Even so for the majority of men there will be nothing.

  4. History Man, I think you too are being somewhat harsh. Writing a Will was not (to my knowledge) compulsory. It is highly likely that a very large percentage of servicemen did not do so. Of those that did, if as was suggested that it be carried with paybook in the tunic pocket it is probable that a great number did not survive a battle. It should also be borne in mind that the bodies of many soldiers were never found and that many were buried by the Germans who if they retrieved Wills, e.g. for intelligence purposes, probably did not preserve them. In my view, 230,000 surviving Wills is a far greater number than might have been expected in the circumstances.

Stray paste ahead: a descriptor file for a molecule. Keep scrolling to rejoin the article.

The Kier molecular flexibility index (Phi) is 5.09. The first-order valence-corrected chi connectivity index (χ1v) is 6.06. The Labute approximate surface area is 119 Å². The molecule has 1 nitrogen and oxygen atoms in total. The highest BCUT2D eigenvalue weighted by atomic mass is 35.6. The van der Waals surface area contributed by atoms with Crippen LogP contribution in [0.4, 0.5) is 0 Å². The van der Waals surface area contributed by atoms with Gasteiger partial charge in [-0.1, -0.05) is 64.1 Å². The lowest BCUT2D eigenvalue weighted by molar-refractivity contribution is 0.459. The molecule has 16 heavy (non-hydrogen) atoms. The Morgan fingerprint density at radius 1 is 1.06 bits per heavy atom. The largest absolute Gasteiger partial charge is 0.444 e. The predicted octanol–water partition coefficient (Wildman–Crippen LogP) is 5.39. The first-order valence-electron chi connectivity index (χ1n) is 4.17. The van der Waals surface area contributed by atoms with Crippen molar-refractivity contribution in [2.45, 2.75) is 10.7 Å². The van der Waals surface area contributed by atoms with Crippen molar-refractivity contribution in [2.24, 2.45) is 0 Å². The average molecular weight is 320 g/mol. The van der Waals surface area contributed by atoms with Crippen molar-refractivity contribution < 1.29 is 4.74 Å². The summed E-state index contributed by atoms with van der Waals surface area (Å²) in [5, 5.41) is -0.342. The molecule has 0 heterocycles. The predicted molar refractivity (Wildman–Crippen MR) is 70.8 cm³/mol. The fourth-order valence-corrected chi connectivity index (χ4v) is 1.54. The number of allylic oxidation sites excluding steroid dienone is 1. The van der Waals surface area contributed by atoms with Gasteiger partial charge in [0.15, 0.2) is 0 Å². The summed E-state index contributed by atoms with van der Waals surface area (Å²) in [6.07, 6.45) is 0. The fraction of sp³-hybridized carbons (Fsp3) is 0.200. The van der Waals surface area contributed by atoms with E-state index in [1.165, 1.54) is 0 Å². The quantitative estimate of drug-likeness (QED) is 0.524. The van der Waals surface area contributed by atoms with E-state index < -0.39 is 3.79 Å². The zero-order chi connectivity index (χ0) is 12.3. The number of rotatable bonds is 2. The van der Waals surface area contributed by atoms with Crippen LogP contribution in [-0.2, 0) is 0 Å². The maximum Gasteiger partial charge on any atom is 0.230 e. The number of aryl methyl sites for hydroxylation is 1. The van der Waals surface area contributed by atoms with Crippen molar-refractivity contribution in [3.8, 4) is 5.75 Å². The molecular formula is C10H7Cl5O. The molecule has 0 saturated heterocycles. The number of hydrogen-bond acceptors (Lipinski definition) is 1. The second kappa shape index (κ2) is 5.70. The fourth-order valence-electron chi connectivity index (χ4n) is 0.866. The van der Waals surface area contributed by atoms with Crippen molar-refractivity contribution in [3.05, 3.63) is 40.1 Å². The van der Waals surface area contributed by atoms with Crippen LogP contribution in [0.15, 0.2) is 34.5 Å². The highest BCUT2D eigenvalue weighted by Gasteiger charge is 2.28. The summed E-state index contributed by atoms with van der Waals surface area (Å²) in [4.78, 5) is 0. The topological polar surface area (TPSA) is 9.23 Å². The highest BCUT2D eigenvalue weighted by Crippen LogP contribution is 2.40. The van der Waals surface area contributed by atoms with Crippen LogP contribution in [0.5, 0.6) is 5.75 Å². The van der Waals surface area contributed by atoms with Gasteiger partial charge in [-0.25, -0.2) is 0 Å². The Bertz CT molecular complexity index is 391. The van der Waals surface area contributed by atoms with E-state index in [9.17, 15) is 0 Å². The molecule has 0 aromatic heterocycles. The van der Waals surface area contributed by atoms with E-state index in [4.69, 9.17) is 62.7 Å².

5. The date range is wider than 1914-1921. Playing about I got 127 hits for Smith in 1943, but only 1 in 1948 and none in a random selection of years in the 50's and 60's.

  6. Luckily for me I did have the information I needed to identify my grandfather, who died in 1942. I found him instantly, ordered his will on Saturday, and it arrived just after midnight this morning (Monday).

    Naively, though, I was expecting a document something along the lines of other Wills I have. Prepare to be disappointed. Mine consisted of two sentences - one to name the executor, the other to name the beneficiary. Plus a signature and date, all on a standard pre-printed form.

    Oh well, at least it confirmed the money was never coming MY way.....